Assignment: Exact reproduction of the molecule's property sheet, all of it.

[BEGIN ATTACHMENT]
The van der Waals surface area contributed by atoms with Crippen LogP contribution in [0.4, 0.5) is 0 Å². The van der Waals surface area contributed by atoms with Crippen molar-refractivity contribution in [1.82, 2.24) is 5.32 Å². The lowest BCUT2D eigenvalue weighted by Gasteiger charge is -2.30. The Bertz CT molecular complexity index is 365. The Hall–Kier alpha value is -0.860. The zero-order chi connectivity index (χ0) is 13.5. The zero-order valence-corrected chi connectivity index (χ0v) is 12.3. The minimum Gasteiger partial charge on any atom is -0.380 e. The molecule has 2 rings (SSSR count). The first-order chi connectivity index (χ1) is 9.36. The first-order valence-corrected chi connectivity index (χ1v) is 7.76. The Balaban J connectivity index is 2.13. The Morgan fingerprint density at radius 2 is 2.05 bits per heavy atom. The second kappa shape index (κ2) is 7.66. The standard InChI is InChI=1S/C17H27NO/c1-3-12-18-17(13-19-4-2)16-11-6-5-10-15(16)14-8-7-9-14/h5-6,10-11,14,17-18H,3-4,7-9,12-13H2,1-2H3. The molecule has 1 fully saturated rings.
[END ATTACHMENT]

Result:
The van der Waals surface area contributed by atoms with Crippen LogP contribution in [0.4, 0.5) is 0 Å². The van der Waals surface area contributed by atoms with Crippen molar-refractivity contribution in [1.82, 2.24) is 5.32 Å². The lowest BCUT2D eigenvalue weighted by Gasteiger charge is -2.30. The Bertz CT molecular complexity index is 365. The Hall–Kier alpha value is -0.860. The zero-order chi connectivity index (χ0) is 13.5. The zero-order valence-corrected chi connectivity index (χ0v) is 12.3. The minimum Gasteiger partial charge on any atom is -0.380 e. The molecule has 2 rings (SSSR count). The first-order chi connectivity index (χ1) is 9.36. The first-order valence-corrected chi connectivity index (χ1v) is 7.76. The Balaban J connectivity index is 2.13. The Morgan fingerprint density at radius 2 is 2.05 bits per heavy atom. The second kappa shape index (κ2) is 7.66. The standard InChI is InChI=1S/C17H27NO/c1-3-12-18-17(13-19-4-2)16-11-6-5-10-15(16)14-8-7-9-14/h5-6,10-11,14,17-18H,3-4,7-9,12-13H2,1-2H3. The molecule has 1 fully saturated rings.